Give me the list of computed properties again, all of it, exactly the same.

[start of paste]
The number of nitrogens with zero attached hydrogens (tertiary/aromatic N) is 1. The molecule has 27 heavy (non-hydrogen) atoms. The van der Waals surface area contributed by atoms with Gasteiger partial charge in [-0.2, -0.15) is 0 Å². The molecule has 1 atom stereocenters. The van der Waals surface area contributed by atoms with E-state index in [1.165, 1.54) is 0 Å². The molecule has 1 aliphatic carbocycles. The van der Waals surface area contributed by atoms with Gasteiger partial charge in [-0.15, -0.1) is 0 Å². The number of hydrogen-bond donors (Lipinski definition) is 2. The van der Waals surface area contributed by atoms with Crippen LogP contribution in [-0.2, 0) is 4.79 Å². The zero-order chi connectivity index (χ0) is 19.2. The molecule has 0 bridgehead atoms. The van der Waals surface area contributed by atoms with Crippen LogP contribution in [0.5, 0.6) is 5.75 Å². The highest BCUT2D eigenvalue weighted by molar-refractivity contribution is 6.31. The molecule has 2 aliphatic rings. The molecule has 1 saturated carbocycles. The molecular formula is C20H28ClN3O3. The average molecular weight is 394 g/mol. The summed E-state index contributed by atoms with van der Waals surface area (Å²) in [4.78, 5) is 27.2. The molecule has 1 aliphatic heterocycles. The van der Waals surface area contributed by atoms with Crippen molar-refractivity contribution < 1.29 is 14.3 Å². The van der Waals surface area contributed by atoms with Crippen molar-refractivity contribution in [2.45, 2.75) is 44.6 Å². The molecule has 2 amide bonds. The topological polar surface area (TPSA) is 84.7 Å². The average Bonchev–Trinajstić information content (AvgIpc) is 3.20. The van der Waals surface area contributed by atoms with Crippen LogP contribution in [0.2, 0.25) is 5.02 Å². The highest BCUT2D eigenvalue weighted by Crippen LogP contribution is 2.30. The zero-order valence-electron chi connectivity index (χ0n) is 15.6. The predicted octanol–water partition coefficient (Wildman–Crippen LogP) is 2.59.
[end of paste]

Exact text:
The number of nitrogens with zero attached hydrogens (tertiary/aromatic N) is 1. The molecule has 27 heavy (non-hydrogen) atoms. The van der Waals surface area contributed by atoms with Gasteiger partial charge in [-0.2, -0.15) is 0 Å². The molecule has 1 atom stereocenters. The van der Waals surface area contributed by atoms with E-state index in [1.165, 1.54) is 0 Å². The molecule has 1 aliphatic carbocycles. The van der Waals surface area contributed by atoms with Gasteiger partial charge in [-0.15, -0.1) is 0 Å². The number of hydrogen-bond donors (Lipinski definition) is 2. The van der Waals surface area contributed by atoms with Crippen LogP contribution in [-0.2, 0) is 4.79 Å². The zero-order chi connectivity index (χ0) is 19.2. The molecule has 0 bridgehead atoms. The van der Waals surface area contributed by atoms with Crippen LogP contribution in [0.5, 0.6) is 5.75 Å². The highest BCUT2D eigenvalue weighted by molar-refractivity contribution is 6.31. The molecule has 2 aliphatic rings. The molecule has 1 saturated carbocycles. The molecular formula is C20H28ClN3O3. The average molecular weight is 394 g/mol. The summed E-state index contributed by atoms with van der Waals surface area (Å²) in [4.78, 5) is 27.2. The molecule has 1 aliphatic heterocycles. The van der Waals surface area contributed by atoms with Crippen molar-refractivity contribution < 1.29 is 14.3 Å². The van der Waals surface area contributed by atoms with Crippen molar-refractivity contribution in [2.45, 2.75) is 44.6 Å². The molecule has 2 amide bonds. The topological polar surface area (TPSA) is 84.7 Å². The average Bonchev–Trinajstić information content (AvgIpc) is 3.20. The van der Waals surface area contributed by atoms with Crippen LogP contribution in [0.2, 0.25) is 5.02 Å². The highest BCUT2D eigenvalue weighted by Crippen LogP contribution is 2.30. The zero-order valence-electron chi connectivity index (χ0n) is 15.6. The predicted octanol–water partition coefficient (Wildman–Crippen LogP) is 2.59.